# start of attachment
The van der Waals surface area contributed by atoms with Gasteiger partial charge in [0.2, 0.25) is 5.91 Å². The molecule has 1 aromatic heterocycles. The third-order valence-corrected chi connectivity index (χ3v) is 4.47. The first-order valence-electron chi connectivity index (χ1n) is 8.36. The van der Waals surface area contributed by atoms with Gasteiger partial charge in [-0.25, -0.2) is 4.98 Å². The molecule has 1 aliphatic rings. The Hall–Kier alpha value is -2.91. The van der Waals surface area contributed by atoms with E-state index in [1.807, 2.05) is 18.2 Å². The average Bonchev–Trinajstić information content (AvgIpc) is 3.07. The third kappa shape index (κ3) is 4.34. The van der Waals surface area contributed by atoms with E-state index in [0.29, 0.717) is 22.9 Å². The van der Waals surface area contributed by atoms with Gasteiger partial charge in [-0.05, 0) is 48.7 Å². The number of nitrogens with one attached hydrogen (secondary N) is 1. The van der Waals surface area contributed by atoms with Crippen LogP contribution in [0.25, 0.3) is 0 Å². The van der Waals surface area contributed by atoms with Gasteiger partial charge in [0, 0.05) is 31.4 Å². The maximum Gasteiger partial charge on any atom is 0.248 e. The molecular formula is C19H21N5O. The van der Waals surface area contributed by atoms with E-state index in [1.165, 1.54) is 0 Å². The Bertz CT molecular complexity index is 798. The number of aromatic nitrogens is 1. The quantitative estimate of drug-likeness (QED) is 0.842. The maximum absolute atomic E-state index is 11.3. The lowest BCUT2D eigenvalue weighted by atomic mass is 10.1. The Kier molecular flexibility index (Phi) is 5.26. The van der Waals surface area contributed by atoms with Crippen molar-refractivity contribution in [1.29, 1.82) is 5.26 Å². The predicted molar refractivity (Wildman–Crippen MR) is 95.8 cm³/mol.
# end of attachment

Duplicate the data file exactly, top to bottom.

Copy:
The van der Waals surface area contributed by atoms with Gasteiger partial charge in [0.2, 0.25) is 5.91 Å². The molecule has 1 aromatic heterocycles. The third-order valence-corrected chi connectivity index (χ3v) is 4.47. The first-order valence-electron chi connectivity index (χ1n) is 8.36. The van der Waals surface area contributed by atoms with Gasteiger partial charge in [-0.25, -0.2) is 4.98 Å². The molecule has 1 aliphatic rings. The Hall–Kier alpha value is -2.91. The van der Waals surface area contributed by atoms with E-state index in [1.807, 2.05) is 18.2 Å². The average Bonchev–Trinajstić information content (AvgIpc) is 3.07. The third kappa shape index (κ3) is 4.34. The van der Waals surface area contributed by atoms with E-state index in [0.29, 0.717) is 22.9 Å². The van der Waals surface area contributed by atoms with Gasteiger partial charge in [-0.05, 0) is 48.7 Å². The number of nitrogens with one attached hydrogen (secondary N) is 1. The van der Waals surface area contributed by atoms with Crippen LogP contribution in [0.25, 0.3) is 0 Å². The van der Waals surface area contributed by atoms with Gasteiger partial charge in [0, 0.05) is 31.4 Å². The maximum Gasteiger partial charge on any atom is 0.248 e. The molecular formula is C19H21N5O. The van der Waals surface area contributed by atoms with E-state index in [1.165, 1.54) is 0 Å². The Bertz CT molecular complexity index is 798. The number of aromatic nitrogens is 1. The quantitative estimate of drug-likeness (QED) is 0.842. The maximum absolute atomic E-state index is 11.3. The lowest BCUT2D eigenvalue weighted by atomic mass is 10.1. The Kier molecular flexibility index (Phi) is 5.26. The van der Waals surface area contributed by atoms with Crippen molar-refractivity contribution in [1.29, 1.82) is 5.26 Å². The predicted molar refractivity (Wildman–Crippen MR) is 95.8 cm³/mol.